DBusiness Daily Update: Fisher Mansion in Detroit


Fisher mansion
The historic Charles T. Fisher Mansion in Detroit will serve as the backdrop for the inaugural MOCAD Summer Arts Soiree. // Photo courtesy of MOCAD

Our roundup of the latest news from metro Detroit and Michigan businesses as well as announcements from government agencies. To share a business or nonprofit story, please send us a message.

Fisher Mansion in Detroit to Host Inaugural MOCAD Summer Arts Soiree

 The Museum of Contemporary Arts Detroit (MOCAD) is hosting its inaugural Summer Arts Soirée from 7-10 p.m. at the historic Charles T. Fisher Mansion in Detroit on July 13.

The evening will provide a place for Detroit’s most dynamic creative supporters to come together for dinner, drinks, music, and art in one of the region’s most architecturally significant homes.

Hill Harper, Dr. Charles Boyd, Marisa Murillo, and Kate Williams are the hosts for the event.

Guests are invited to tour the historic mansion and see the Harper Art Collection, which includes works by Mickalene Thomas, Kerry James Marshall, and more. They’ll have the opportunity to meet MOCAD’s new leadership team and connect with other pillars of Detroit’s arts community while listening to the evening sounds of Detroit neo-soul singer Vespre and other live musical performers.

The event is limited to 120 tickets, with all proceeds supporting MOCAD’s mission to explore the best of contemporary art, connecting Detroit + the global art world. The majority of the ticket cost is tax deductible. Tickets may be purchased here.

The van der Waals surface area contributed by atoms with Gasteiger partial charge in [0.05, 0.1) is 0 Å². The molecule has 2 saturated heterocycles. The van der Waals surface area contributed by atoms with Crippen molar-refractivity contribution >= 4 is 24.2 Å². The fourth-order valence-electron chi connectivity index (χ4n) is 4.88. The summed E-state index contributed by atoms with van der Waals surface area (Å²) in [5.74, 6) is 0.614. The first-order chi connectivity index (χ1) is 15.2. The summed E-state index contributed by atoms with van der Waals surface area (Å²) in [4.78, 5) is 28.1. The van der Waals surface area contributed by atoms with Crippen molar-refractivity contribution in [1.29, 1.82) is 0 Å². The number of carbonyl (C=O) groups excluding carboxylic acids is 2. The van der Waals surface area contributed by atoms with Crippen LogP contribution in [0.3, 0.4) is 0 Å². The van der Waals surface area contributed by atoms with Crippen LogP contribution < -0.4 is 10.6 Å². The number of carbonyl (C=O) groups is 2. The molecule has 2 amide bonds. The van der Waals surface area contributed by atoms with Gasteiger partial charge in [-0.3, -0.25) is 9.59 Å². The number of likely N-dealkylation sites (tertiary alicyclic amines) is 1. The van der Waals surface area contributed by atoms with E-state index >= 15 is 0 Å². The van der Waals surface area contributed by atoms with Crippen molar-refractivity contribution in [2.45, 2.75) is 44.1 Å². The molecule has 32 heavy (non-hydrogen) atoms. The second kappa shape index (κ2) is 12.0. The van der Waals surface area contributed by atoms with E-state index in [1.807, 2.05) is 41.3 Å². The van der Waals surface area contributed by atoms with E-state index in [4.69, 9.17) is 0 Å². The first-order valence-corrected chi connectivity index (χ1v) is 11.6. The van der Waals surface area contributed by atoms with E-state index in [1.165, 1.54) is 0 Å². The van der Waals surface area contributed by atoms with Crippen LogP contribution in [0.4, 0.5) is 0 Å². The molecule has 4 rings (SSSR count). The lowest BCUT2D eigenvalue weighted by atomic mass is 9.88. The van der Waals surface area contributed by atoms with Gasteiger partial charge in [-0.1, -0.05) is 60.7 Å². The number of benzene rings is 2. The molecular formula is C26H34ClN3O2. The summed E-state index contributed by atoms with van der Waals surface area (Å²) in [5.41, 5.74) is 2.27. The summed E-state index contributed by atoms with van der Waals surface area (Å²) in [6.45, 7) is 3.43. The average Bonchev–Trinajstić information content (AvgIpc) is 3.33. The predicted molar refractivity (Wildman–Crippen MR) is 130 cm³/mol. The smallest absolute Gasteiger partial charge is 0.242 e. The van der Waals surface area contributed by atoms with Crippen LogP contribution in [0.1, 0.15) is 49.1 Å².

State Doles Out $4.6M in Federal Grant Awards to Fill Talent Gap

The Michigan Department of Labor and Economic Opportunity (LEO) announce $4.6 million in grant awards to 13 organizations that will support the development of employer-led collaboratives helping Michigan employers address critical talent shortages throughout the state.

The employer-led collaboratives (ELC) are a group of businesses coming together to solve a common or shared workforce problem. Through this work, the collaboratives will bring together employers, education and training institutions, workforce development organizations, and other applicable partners such as economic development organizations and government, to create solutions to fill identified talent gaps.

Sector Strategies Employer-Led Collaborative grants will support the creation of six new ELCs and the enhancement of seven existing collaboratives. Including this grant cycle, 528 employers and more than 2,500 participants have benefitted from these investments, resulting in nearly 1,200 credentials attained by Michigan workers.

“These grants will help our state’s employers address critical talent shortages and create more opportunities for Michiganders to develop high-wage skills,” says Susan Corbin, director of LEO. “When all stakeholders work collaboratively, Michiganders benefit from the clear paths we’re building toward good paying jobs that offer a better quality of life – it’s a win-win for our state’s workers and employers.”

To support the federal government’s Bipartisan Infrastructure Law, priority was given to occupations in the fields of construction and extraction; installation, maintenance and repair; production; and transportation and material moving. Priority also was given to proposals from other key industries in Michigan with a focus on agri-business, energy, health care, information technology, manufacturing, mobility, and outdoor recreation/hospitality.

The 13 organizations receiving one-time grant funding include:

  • Focus: HOPE, Construction/Manufacturing, $400,000
  • Greater Flint Health Coalition Inc. (new ELC), Health Care, $227,850
  • GST Michigan Works! (new ELC), Health Care, $500,000
  • Lenawee Economic Development Corp., Multi-industry, $500,000